by Gerald Markowitz and David Rosner
More than any other social scientists, Kenneth and Mamie Clark have been admired and respected as the civil rights movement's most consistent, articulate, and effective northern advocates integration. Both an intellectual biography of the Clarks and a history of the influence of their Northside Center in Harlem, Children, Race, and Power captures the vitality and confusion of progressive politics in New York in the 1950s and 1960s. If racism is America's greatest flaw, then this absorbing study of the continuing struggle to protect the children who are its most vulnerable victims in the nation's leading city and best known black community is, in many ways, a history of the struggle for the American future. The Clarks established New York's Northside Center on the edge of Harlem just after World War II. Much more than a mental-health center, it was deeply involved in many aspects of the civil rights movement: the struggle for integration of northern public education; Harlem's and New York's Wars on Poverty; the Model Cities and urban renewal efforts of the late 1960s; crises in Jewish and black relations; decentralization and community control; community action; and community mental health. At the Northside Center, some of the city's and nation's most important child-welfare advocates, black political leaders, academics, and philanthropists came together seeking common ground. Children, Race, and Power will speak strongly to those concerned about twentieth-century race relations; it is a book from which present-day policy makers, mental-health professionals, social workers, and educational administrators can learn much.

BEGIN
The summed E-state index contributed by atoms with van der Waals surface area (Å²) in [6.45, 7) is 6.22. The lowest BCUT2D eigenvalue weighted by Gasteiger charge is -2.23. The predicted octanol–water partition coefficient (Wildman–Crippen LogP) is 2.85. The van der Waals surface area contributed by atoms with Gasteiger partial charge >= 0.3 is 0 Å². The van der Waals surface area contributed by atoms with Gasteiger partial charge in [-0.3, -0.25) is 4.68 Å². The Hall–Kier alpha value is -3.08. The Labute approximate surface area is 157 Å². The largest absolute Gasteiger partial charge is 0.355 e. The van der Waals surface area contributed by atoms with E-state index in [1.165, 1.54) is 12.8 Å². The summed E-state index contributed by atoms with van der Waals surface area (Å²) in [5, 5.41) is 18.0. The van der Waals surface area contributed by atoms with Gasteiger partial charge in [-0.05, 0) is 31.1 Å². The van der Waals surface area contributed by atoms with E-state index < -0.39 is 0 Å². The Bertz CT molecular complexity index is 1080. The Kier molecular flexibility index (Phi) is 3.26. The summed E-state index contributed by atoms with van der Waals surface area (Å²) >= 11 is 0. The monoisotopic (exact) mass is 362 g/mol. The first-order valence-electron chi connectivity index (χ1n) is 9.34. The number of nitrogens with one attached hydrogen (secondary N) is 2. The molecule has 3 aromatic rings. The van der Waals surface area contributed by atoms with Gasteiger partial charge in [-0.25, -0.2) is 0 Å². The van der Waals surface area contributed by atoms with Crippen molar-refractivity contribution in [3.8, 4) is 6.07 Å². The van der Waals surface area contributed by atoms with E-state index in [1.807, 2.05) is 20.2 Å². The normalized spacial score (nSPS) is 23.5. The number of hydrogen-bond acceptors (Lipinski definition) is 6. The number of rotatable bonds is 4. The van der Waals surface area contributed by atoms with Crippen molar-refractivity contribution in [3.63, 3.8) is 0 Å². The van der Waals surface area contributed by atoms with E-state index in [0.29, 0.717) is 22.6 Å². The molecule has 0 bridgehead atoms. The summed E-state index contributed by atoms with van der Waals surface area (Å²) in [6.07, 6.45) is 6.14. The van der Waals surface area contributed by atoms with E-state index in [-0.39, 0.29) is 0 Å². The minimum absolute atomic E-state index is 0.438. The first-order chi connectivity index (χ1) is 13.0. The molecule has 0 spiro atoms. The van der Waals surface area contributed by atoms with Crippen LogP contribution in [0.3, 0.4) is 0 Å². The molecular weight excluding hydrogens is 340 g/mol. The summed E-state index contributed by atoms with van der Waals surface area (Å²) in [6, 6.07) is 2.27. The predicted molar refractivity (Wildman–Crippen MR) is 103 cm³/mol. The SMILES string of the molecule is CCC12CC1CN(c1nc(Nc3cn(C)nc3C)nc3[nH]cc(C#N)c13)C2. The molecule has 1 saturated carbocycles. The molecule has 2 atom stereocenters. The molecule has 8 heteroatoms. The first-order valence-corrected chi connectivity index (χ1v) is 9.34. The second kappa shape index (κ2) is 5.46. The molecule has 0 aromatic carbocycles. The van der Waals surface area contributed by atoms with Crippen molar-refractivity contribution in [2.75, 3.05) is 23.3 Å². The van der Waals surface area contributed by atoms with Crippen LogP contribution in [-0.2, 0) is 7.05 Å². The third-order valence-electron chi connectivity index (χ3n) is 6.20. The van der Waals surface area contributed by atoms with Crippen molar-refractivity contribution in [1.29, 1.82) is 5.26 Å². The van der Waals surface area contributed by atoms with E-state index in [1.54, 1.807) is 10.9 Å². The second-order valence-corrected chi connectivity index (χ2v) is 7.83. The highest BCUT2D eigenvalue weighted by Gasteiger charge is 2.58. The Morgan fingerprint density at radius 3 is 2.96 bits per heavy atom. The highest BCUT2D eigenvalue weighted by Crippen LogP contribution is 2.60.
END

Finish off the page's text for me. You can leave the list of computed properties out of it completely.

Hardcover: 308 pages